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Original Research ARTICLE Provisionally accepted The full-text will be published soon. Notify me

Front. Neurosci. | doi: 10.3389/fnins.2019.01206

Interactive evaluation of a music preprocessing scheme for cochlear implants based on spectral complexity reduction

 Johannes Gauer1*,  Anil Nagathil1, Rainer Martin1,  Jan P. Thomas2 and Christiane Völter2
  • 1Faculty of Electrical Engineering and Information Technology, Ruhr-University Bochum, Germany
  • 2Department of Otorhinolaryngology, Head and Neck Surgery, Catholic Hospital Bochum, Germany

Music is difficult to access for the majority of CI users as the reduced dynamic range and
poor spectral resolution in cochlear implants (CI), amongst others constraints, severely impair
the auditory perception. The reduction of spectral complexity is therefore a promising means to
facilitate music enjoyment for CI listeners. We evaluate a spectral complexity reduction method for
music signals based on principal component analysis that enforces spectral sparsity, emphasizes
the melody contour and attenuates interfering accompanying voices. To cover a wide range
of spectral complexity reduction levels the design of a new experimental setup for listening
experiments was required. It allows CI users to select the preferred level of spectral complexity
reduction interactively and in real-time. Ten adult CI recipients with postlingual bilateral profound
sensorineural hearing loss and CI experience of at least six months were enrolled in the study. In
eight consecutive sessions over a period of four weeks they were asked to choose their preferred
version out of ten different complexity settings for a total number of 16 recordings of classical
western chamber music pieces. As the experiments were performed in consecutive sessions we
also studied a potential long term effect. Therefore, we investigated the hypothesis that repeated
engagement with music signals of reduced spectral complexity leads to a habituation effect
which allows CI users to deal with music signals of increasing complexity. Questionnaires and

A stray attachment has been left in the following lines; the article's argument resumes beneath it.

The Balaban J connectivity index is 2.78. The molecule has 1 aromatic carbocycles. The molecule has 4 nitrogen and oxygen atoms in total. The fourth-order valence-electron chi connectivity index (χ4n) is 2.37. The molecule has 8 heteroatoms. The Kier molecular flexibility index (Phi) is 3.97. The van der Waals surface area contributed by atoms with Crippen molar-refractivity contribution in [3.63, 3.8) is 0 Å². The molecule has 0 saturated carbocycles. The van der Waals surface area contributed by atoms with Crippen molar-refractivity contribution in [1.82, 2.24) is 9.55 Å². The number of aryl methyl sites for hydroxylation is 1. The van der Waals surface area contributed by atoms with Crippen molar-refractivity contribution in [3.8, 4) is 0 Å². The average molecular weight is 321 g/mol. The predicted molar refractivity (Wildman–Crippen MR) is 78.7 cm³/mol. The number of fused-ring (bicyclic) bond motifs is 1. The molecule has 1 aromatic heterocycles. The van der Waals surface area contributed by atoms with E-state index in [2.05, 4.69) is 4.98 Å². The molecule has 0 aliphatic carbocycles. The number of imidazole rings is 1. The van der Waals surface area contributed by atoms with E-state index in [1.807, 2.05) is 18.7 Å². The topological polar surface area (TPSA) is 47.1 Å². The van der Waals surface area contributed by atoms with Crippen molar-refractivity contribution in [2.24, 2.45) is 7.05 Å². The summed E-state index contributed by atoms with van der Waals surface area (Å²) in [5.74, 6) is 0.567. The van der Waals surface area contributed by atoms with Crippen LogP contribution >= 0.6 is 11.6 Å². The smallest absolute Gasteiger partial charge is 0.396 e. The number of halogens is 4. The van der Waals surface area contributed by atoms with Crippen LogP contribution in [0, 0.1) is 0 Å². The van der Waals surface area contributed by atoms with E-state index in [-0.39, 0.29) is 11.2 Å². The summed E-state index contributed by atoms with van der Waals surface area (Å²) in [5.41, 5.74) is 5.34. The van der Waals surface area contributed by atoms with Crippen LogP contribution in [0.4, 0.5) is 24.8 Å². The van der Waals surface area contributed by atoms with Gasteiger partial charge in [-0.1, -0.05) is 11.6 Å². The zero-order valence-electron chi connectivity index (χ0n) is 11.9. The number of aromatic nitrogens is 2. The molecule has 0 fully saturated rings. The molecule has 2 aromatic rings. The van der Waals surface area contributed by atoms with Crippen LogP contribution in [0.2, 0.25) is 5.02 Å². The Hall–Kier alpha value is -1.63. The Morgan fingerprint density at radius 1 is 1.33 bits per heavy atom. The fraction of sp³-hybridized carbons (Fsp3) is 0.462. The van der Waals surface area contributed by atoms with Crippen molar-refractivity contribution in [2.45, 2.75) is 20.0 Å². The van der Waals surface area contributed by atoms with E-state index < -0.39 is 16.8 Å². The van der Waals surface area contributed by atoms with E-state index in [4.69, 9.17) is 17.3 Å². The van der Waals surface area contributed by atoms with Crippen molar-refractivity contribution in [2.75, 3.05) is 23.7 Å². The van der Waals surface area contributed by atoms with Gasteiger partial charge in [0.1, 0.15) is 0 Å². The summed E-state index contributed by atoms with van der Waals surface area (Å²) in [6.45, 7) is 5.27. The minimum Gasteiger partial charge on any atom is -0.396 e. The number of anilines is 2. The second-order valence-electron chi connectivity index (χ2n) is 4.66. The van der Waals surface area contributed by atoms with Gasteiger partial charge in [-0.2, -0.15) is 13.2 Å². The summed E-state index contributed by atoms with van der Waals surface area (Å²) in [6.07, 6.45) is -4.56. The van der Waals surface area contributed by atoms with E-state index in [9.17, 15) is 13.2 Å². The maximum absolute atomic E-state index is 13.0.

tests about music listening habits and musical abilities complemented these experiments. The
participants significantly preferred signals with high spectral complexity reduction levels over
the unprocessed versions. While the results of earlier studies comprising only two preselected
complexity levels were generally confirmed, this study revealed a tendency towards a selection
of even higher spectral complexity reduction levels. Therefore, spectral complexity reduction for
music signals is a useful strategy to enhance music enjoyment for CI users. Although there is
evidence for a habituation effect in some subjects, such an effect has not been significant in
general

Keywords: Cochlear Implants, Signal processing, Music signal enhancement , spectral complexity, Complexity reduction, Auditory distortion

Received: 30 Apr 2019; Accepted: 25 Oct 2019.

Copyright: © 2019 Gauer, Nagathil, Martin, Thomas and Völter. This is an open-access article distributed under the terms of the Creative Commons Attribution License (CC BY). The use, distribution or reproduction in other forums is permitted, provided the original author(s) and the copyright owner(s) are credited and that the original publication in this journal is cited, in accordance with accepted academic practice. No use, distribution or reproduction is permitted which does not comply with these terms.

* Correspondence: Mx. Johannes Gauer, Faculty of Electrical Engineering and Information Technology, Ruhr-University Bochum, Bochum, Germany, johannes.gauer@rub.de